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June 11, 2019

My Nights with Susan, Sandra, Olga & Julie


Mijn Nachten met Susan, Olga, Albert, Julie, Piet & Sandra
Pim de la Parra - 1975
Cult Epics BD Regions ABC/DVD All Regions two-disc set

I still remember my visit to Amsterdam, about fourteen years ago. At the store called Boudisque, I asked if they had any DVDs of films by Pim de la Parra. I don't know for sure if the clerk even knew who Pim de la Parra was. Such was the fate of pioneering Dutch filmmakers Pim de la Parra and his production partner Wim Verstappen. It's only been in the past couple of years that the Netherlands' Eye Institute as rescued the films of "Pim and Wim", and with those films, a bit of film history that was virtually forgotten. Cult Epics has in turn made several of the films available on home video.

The title is a bit misleading as it suggests some kind of hedonistic romp. The character with the title in the first person is Anton, a young man who arrives at a converted farm house to meet up with Barbara, a woman never seen in the film. The farm house and a nearby shack are the home for Susan, Sandra, Olga, Julie, and as listed in the Dutch title, Piet and Albert. The farmhouse is an informal commune for these six dropouts. Anton's presence has disrupted the relative equilibrium of the group, although the first scene reveals Sandra and Olga to be anarchic forces. The French title of the film is Les Furies which more specifically would seem to refer to Sandra and Olga as vengeful female spirits, although no motivation for their actions is provided.


Like his debut feature, Obsessions, de la Parra again visits the themes of sex, murder and voyeurism. There is nudity and soft-core sex, as was par for European films during the mid-1970s. Pim and Wim produced films that straddled the line between serious commercial filmmaking and outright exploitation, constantly pushing the envelope of what Dutch censors would allow. This is a much more polished work than de la Parra's previous films, aided by use of a widescreen format. The six commune dwellers have chosen to isolate themselves from society at large, with Albert choosing to enclose himself in a room illuminated by a hanging red light bulb, while Piet lives in the nearby shack, physically expressive but orally mute. Julie is mostly seen sleeping. With police investigating a possible murder in the vicinity of the farmhouse, the choices are to break the cycle of self-enforced separation from others, or to totally succumb to madness.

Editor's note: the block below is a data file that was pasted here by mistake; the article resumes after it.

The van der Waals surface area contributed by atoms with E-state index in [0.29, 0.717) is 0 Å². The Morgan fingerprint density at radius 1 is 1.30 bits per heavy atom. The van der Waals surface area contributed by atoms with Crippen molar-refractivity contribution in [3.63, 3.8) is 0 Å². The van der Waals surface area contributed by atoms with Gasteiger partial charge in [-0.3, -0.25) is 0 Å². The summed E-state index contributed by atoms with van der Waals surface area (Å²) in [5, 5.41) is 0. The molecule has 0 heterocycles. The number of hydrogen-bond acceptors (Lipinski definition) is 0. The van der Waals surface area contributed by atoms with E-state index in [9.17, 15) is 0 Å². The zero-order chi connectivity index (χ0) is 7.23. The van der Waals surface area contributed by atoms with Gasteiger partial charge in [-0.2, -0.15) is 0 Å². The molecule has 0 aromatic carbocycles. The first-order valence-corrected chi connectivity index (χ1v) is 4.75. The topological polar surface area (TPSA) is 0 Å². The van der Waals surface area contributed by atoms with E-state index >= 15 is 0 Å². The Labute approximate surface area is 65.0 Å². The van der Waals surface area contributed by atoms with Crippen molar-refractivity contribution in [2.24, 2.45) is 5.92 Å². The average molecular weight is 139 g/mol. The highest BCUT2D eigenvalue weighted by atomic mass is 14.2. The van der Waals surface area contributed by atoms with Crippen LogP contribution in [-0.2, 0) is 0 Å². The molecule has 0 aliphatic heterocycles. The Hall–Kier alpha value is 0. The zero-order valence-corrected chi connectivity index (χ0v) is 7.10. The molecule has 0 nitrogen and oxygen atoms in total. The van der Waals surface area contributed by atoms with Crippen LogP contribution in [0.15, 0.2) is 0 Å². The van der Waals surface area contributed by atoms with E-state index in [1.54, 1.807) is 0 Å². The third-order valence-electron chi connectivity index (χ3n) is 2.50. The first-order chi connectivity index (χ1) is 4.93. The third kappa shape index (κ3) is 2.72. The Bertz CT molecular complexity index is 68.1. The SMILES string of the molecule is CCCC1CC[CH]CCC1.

The blu-ray comes with several supplements. In his video introduction, Pim de la Parra tells of how Rutger Hauer, not yet an international star, turned down the role of Anton. Three early short films are also included, with the two about the perpetually clumsy Joop showcasing the goofy humor of Pim and Wim. The supplement with stills and posters provided the information on the French title for My Nights . . .. The film is notable also has containing the final film work by composer Elisabeth Lutyens, whose atonal film scores had previously been part of several horror films produced by Amicus and Hammer.

Posted by Peter Nellhaus at June 11, 2019 07:00 AM